Some Comments on Eating Healthy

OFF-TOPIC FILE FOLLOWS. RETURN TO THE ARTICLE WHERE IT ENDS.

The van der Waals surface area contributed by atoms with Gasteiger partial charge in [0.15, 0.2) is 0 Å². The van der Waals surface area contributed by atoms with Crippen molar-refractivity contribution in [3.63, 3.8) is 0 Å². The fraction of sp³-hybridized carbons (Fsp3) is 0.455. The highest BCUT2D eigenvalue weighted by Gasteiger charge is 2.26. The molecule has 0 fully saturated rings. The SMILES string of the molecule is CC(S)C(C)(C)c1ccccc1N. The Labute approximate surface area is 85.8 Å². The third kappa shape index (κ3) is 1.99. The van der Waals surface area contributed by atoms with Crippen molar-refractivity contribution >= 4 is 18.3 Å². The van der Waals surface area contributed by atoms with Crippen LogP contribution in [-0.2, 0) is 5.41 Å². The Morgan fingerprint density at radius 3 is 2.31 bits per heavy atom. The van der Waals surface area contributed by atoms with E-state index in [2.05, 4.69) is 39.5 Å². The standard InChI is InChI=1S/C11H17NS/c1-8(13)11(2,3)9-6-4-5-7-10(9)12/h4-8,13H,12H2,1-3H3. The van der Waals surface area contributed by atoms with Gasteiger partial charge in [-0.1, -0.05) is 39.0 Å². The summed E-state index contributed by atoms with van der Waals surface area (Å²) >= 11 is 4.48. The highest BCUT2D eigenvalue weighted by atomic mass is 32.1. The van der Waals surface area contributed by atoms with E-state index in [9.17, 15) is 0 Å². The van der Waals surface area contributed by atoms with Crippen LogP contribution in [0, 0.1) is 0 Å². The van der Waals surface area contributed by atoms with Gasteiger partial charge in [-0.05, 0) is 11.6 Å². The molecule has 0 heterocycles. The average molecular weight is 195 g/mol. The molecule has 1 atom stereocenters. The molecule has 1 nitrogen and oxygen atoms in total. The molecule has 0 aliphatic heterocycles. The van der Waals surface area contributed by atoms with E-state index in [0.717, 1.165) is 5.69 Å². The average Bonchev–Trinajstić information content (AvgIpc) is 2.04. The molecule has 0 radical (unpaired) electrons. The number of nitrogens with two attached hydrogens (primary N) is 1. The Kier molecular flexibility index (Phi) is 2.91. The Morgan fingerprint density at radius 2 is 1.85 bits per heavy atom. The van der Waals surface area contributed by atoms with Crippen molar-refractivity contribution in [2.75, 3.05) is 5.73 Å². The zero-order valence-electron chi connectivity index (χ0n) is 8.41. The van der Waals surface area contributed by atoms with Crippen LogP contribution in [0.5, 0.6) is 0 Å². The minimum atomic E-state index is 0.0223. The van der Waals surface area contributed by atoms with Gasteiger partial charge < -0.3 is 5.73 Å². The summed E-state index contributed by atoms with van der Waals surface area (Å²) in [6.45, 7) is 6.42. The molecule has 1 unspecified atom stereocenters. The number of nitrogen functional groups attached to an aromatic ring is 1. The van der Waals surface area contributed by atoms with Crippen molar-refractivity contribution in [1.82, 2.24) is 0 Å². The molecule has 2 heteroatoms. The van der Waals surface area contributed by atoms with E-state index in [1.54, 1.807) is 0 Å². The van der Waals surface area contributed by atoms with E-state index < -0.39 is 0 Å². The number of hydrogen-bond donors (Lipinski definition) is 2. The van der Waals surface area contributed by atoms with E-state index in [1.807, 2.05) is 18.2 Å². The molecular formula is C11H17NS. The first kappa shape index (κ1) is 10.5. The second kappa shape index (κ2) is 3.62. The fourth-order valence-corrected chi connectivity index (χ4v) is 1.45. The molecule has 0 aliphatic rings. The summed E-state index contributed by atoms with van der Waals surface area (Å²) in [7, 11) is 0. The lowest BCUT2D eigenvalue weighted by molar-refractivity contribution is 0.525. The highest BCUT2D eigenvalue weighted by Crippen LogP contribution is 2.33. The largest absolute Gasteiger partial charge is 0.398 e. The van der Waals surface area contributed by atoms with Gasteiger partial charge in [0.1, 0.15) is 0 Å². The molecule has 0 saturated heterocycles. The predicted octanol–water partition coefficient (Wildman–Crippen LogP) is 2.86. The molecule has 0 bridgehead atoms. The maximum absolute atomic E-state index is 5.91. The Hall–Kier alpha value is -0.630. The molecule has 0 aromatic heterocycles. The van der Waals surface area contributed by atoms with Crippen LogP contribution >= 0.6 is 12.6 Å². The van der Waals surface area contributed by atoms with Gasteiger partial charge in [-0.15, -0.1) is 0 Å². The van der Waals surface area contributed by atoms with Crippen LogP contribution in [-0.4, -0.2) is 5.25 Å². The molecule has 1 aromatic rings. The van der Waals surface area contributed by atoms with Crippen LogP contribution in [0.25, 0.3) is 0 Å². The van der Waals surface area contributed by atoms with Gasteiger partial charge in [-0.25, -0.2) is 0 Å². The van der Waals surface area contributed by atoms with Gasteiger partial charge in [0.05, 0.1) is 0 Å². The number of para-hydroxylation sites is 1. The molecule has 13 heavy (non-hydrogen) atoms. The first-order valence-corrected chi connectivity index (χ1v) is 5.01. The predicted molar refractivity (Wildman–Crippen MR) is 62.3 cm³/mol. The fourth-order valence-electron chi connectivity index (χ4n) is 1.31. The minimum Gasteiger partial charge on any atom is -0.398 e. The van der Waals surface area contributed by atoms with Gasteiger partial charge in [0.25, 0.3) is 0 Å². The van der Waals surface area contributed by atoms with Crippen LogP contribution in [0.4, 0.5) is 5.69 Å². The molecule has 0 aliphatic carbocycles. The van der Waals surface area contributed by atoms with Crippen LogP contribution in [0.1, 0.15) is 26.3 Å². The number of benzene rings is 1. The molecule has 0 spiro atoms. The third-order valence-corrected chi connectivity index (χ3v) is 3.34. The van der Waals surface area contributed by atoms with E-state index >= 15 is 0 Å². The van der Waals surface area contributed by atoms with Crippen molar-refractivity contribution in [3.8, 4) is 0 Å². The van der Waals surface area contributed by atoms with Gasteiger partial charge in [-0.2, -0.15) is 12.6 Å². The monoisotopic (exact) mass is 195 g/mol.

The traditional Southern dinner during the first half of the 20th century consisted of; a protein, a starch, and two sides. The current healthy diet recommended by the U.S. Department of Agriculture is one portion low-fat protein, one portion whole grain, and two portions vegetables and fruit. These ingredients are in the same ratio as the traditional meal except the protein is not fried; the starch is not white bread, white rice, or potatoes; and the vegetables are no longer cooked with bacon or fat back. Dietitians recommend guidelines for following this diet ratio by dividing your plate into quadrants; one fourth filled with low fat protein, one fourth with whole grains, and the remaining one half with a combination of vegetables and/or fruit. However, plate sizes have changed. Back in the 20th century the average dinner plate in the U.S. was between 7 and 9 inches in diameter. In Europe they still average 9 inches. The average dinner plate in the U.S. now ranges between 11 and 12 inches, with some restaurant plates measuring 13 inches. This may seem trivial, but area-wise it calculates out to more than doubling the amount of food on your plate. If this is all too much to digest, the simplest rule of thumb is to shop the perimeter of the grocery and stay clear of the center. This means fresh fruit, vegetables, meat, poultry, and seafood. Exclude the processed foods high in sugar, salt, fat, and chemicals found in the center. The only exception is that whole grains, nuts, and seeds are found in the store’s center; and these constitute one of the major dietary deficiencies.